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Spartan

Gaffney/Cherokee County Growth

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This article sums up the situation for many cities in SC, not just Gaffney. City annexation is poissble only through the use of the water system. Cities accross SC have to annex by allowing access to water lines only when the area agrees to be annexed at some point. People see that it costs less up front to live in the county, rather than the city. The situation just feeds on itself.

-I have highlighted the meat and potatoes of this article-

-Unfortunatley the slick little map that the paper had in it was not online.

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Growth barriers ground Gaffney

By LYNNE POWELL

Cherokee County Bureau - SHJ

GAFFNEY

When Kellie Galloway began searching for a new home, she considered living inside the city for its convenient location.

Galloway, a young mother of two, also liked the idea of having curbside limb pickup and sidewalks.

But when she realized she would pay almost $350 more in taxes to live inside the city than she would for a comparable home in the county, her decision became easier.

"When I saw that taxes were so much higher in the city, the choice was really made for me," Galloway said. "You don't get that many more services, and since this area (the Grassy Pond community) has grown so much, you don't really have to travel that far for groceries."

It's a battle that city leaders have fought for years: how to stimulate growth inside the city limits, where there's a lack of unoccupied land.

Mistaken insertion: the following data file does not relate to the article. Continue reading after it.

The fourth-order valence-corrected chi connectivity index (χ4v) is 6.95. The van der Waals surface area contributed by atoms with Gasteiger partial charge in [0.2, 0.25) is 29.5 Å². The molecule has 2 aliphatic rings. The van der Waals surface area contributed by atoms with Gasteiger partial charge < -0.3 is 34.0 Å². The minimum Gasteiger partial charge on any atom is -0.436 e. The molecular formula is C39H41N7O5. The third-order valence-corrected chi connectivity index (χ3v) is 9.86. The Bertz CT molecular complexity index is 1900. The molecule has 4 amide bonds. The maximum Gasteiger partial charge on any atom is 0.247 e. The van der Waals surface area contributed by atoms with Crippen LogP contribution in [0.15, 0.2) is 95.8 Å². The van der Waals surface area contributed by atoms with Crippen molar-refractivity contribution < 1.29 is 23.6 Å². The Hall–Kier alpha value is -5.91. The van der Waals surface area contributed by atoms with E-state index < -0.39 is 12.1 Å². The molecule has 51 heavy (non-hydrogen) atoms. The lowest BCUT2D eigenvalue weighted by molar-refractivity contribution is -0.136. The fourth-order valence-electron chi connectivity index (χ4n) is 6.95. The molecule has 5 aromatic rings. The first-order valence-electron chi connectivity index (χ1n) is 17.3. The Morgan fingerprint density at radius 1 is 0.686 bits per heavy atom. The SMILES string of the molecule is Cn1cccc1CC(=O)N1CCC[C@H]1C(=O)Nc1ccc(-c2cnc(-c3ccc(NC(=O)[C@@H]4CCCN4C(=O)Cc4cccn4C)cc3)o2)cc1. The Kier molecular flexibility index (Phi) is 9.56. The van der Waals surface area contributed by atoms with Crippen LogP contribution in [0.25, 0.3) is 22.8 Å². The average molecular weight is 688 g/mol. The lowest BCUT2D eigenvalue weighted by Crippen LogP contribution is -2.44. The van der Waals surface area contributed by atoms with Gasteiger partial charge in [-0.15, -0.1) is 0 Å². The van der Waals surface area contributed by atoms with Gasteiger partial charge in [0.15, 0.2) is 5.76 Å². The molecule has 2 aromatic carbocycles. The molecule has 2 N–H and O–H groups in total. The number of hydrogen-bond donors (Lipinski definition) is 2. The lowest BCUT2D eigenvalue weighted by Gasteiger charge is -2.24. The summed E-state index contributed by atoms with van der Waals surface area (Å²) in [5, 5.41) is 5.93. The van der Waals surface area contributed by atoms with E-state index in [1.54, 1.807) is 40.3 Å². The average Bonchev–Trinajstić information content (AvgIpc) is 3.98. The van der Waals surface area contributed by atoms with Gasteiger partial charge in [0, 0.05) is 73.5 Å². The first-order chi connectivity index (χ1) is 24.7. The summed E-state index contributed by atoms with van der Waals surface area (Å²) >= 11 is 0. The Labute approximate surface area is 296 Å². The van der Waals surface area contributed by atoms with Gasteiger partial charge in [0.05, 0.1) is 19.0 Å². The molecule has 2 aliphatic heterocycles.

Al McGaha, a real estate agent with Buice Bowers Realty, said persuading someone to move into the city is often a tough sale.

There is little land to construct new homes, and people aren't willing to pay higher taxes for what they see as few services offered to city residents, McGaha said.

According to census records, Cherokee County ranked 12th in the state for growth, with an 18 percent population increase from 1990 to 2000.

While the county population is expected to increase to 57,850 by the year 2010, there are 273 fewer people living inside the city limits than in 1990.

The areas of Macedonia, Grassy Pond and Sunny Slope, located near I-85, are steadily growing.

Statistics from the U.S. Census Bureau show population in the Macedonia community increased from 4,263 people in 1990 to 6,617 in 2000.

"There are no new houses in the city and city taxes are so much higher than in the county," McGaha said. "It's hard to get people to buy in the city."

For a home appraised at $100,000, a city resident would pay $1,392.80 in combined city and county taxes. That's $431.60 more than a county counterpart would pay, according to information from the county auditor's office.

Mayor Henry Jolly contends city residents do get "bang for their buck" in services, although he admits many city residents don't see what they're getting for their money.

Jolly said city residents receive:

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